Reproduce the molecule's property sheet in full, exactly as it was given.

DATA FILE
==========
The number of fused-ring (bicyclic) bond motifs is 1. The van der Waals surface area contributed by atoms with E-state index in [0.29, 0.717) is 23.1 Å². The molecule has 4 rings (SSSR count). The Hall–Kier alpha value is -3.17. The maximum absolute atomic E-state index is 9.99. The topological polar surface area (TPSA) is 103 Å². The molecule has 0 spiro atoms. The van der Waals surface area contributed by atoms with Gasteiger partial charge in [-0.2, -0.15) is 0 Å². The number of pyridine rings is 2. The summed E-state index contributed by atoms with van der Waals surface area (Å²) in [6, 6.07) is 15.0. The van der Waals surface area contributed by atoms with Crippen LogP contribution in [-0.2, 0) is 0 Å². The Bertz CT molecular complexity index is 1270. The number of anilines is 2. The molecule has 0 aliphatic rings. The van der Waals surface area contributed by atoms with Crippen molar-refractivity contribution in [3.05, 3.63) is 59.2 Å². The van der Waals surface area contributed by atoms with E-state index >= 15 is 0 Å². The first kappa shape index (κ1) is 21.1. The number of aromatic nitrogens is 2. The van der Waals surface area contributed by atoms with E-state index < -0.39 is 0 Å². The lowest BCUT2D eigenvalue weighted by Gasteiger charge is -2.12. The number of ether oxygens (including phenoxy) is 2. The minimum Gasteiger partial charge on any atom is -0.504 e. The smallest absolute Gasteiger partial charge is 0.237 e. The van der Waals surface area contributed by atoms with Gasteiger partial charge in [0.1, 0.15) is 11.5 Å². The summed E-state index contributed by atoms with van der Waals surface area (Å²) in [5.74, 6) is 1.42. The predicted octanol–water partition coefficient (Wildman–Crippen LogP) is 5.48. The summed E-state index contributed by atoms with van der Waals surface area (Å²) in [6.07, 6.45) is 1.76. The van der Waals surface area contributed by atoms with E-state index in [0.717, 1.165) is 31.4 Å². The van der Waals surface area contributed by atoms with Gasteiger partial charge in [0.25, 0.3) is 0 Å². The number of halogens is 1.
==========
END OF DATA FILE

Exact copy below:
The number of fused-ring (bicyclic) bond motifs is 1. The van der Waals surface area contributed by atoms with E-state index in [0.29, 0.717) is 23.1 Å². The molecule has 4 rings (SSSR count). The Hall–Kier alpha value is -3.17. The maximum absolute atomic E-state index is 9.99. The topological polar surface area (TPSA) is 103 Å². The molecule has 0 spiro atoms. The van der Waals surface area contributed by atoms with Gasteiger partial charge in [-0.2, -0.15) is 0 Å². The number of pyridine rings is 2. The summed E-state index contributed by atoms with van der Waals surface area (Å²) in [6, 6.07) is 15.0. The van der Waals surface area contributed by atoms with Crippen LogP contribution in [-0.2, 0) is 0 Å². The Bertz CT molecular complexity index is 1270. The number of anilines is 2. The molecule has 0 aliphatic rings. The van der Waals surface area contributed by atoms with Crippen molar-refractivity contribution in [3.05, 3.63) is 59.2 Å². The van der Waals surface area contributed by atoms with E-state index >= 15 is 0 Å². The first kappa shape index (κ1) is 21.1. The number of aromatic nitrogens is 2. The van der Waals surface area contributed by atoms with E-state index < -0.39 is 0 Å². The lowest BCUT2D eigenvalue weighted by Gasteiger charge is -2.12. The number of ether oxygens (including phenoxy) is 2. The minimum Gasteiger partial charge on any atom is -0.504 e. The smallest absolute Gasteiger partial charge is 0.237 e. The van der Waals surface area contributed by atoms with Gasteiger partial charge in [0.1, 0.15) is 11.5 Å². The summed E-state index contributed by atoms with van der Waals surface area (Å²) in [5.74, 6) is 1.42. The predicted octanol–water partition coefficient (Wildman–Crippen LogP) is 5.48. The summed E-state index contributed by atoms with van der Waals surface area (Å²) in [6.07, 6.45) is 1.76. The van der Waals surface area contributed by atoms with E-state index in [0.717, 1.165) is 31.4 Å². The van der Waals surface area contributed by atoms with Gasteiger partial charge in [0.25, 0.3) is 0 Å². The number of halogens is 1.